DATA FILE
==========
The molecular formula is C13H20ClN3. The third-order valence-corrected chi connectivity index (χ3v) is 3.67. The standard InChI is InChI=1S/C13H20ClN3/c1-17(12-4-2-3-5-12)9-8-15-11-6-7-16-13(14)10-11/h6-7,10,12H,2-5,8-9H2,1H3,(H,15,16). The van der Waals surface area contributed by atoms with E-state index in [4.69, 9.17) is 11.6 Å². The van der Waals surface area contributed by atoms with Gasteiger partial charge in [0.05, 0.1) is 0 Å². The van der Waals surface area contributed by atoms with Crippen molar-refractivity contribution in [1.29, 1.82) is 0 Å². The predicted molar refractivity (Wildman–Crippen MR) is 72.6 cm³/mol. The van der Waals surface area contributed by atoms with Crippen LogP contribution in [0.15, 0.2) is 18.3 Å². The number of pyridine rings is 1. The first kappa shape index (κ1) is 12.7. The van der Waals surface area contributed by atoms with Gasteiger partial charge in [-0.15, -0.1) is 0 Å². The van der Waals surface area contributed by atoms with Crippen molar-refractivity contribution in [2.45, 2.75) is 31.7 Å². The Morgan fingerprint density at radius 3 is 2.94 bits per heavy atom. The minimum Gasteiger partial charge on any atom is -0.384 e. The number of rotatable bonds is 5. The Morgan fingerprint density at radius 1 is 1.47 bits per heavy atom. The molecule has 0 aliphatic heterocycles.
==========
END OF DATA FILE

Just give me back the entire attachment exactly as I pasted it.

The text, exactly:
The molecular formula is C13H20ClN3. The third-order valence-corrected chi connectivity index (χ3v) is 3.67. The standard InChI is InChI=1S/C13H20ClN3/c1-17(12-4-2-3-5-12)9-8-15-11-6-7-16-13(14)10-11/h6-7,10,12H,2-5,8-9H2,1H3,(H,15,16). The van der Waals surface area contributed by atoms with E-state index in [4.69, 9.17) is 11.6 Å². The van der Waals surface area contributed by atoms with Gasteiger partial charge in [0.05, 0.1) is 0 Å². The van der Waals surface area contributed by atoms with Crippen molar-refractivity contribution in [1.29, 1.82) is 0 Å². The predicted molar refractivity (Wildman–Crippen MR) is 72.6 cm³/mol. The van der Waals surface area contributed by atoms with Crippen LogP contribution in [0.15, 0.2) is 18.3 Å². The number of pyridine rings is 1. The first kappa shape index (κ1) is 12.7. The van der Waals surface area contributed by atoms with Gasteiger partial charge in [-0.15, -0.1) is 0 Å². The van der Waals surface area contributed by atoms with Crippen molar-refractivity contribution in [2.45, 2.75) is 31.7 Å². The Morgan fingerprint density at radius 3 is 2.94 bits per heavy atom. The minimum Gasteiger partial charge on any atom is -0.384 e. The number of rotatable bonds is 5. The Morgan fingerprint density at radius 1 is 1.47 bits per heavy atom. The molecule has 0 aliphatic heterocycles.